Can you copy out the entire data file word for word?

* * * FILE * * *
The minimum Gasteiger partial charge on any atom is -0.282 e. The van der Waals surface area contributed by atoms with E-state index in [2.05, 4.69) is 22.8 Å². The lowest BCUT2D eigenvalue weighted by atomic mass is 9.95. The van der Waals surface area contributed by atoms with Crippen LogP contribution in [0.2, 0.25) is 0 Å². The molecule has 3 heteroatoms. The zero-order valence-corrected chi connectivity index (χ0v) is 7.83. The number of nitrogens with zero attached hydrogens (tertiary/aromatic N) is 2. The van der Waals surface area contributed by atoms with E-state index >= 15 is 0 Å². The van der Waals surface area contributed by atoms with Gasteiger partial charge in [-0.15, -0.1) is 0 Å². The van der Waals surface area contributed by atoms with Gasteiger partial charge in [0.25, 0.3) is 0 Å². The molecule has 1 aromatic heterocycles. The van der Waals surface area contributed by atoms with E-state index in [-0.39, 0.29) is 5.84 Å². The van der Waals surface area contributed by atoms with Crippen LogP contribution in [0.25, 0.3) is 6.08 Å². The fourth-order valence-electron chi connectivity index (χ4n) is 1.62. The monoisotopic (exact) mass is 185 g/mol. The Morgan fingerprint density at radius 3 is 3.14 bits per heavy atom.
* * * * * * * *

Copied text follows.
The minimum Gasteiger partial charge on any atom is -0.282 e. The van der Waals surface area contributed by atoms with E-state index in [2.05, 4.69) is 22.8 Å². The lowest BCUT2D eigenvalue weighted by atomic mass is 9.95. The van der Waals surface area contributed by atoms with Crippen LogP contribution in [0.2, 0.25) is 0 Å². The molecule has 3 heteroatoms. The zero-order valence-corrected chi connectivity index (χ0v) is 7.83. The number of nitrogens with zero attached hydrogens (tertiary/aromatic N) is 2. The van der Waals surface area contributed by atoms with E-state index >= 15 is 0 Å². The van der Waals surface area contributed by atoms with Gasteiger partial charge in [-0.15, -0.1) is 0 Å². The van der Waals surface area contributed by atoms with Gasteiger partial charge in [0.25, 0.3) is 0 Å². The molecule has 1 aromatic heterocycles. The van der Waals surface area contributed by atoms with E-state index in [-0.39, 0.29) is 5.84 Å². The van der Waals surface area contributed by atoms with Crippen LogP contribution in [0.25, 0.3) is 6.08 Å². The fourth-order valence-electron chi connectivity index (χ4n) is 1.62. The monoisotopic (exact) mass is 185 g/mol. The Morgan fingerprint density at radius 3 is 3.14 bits per heavy atom.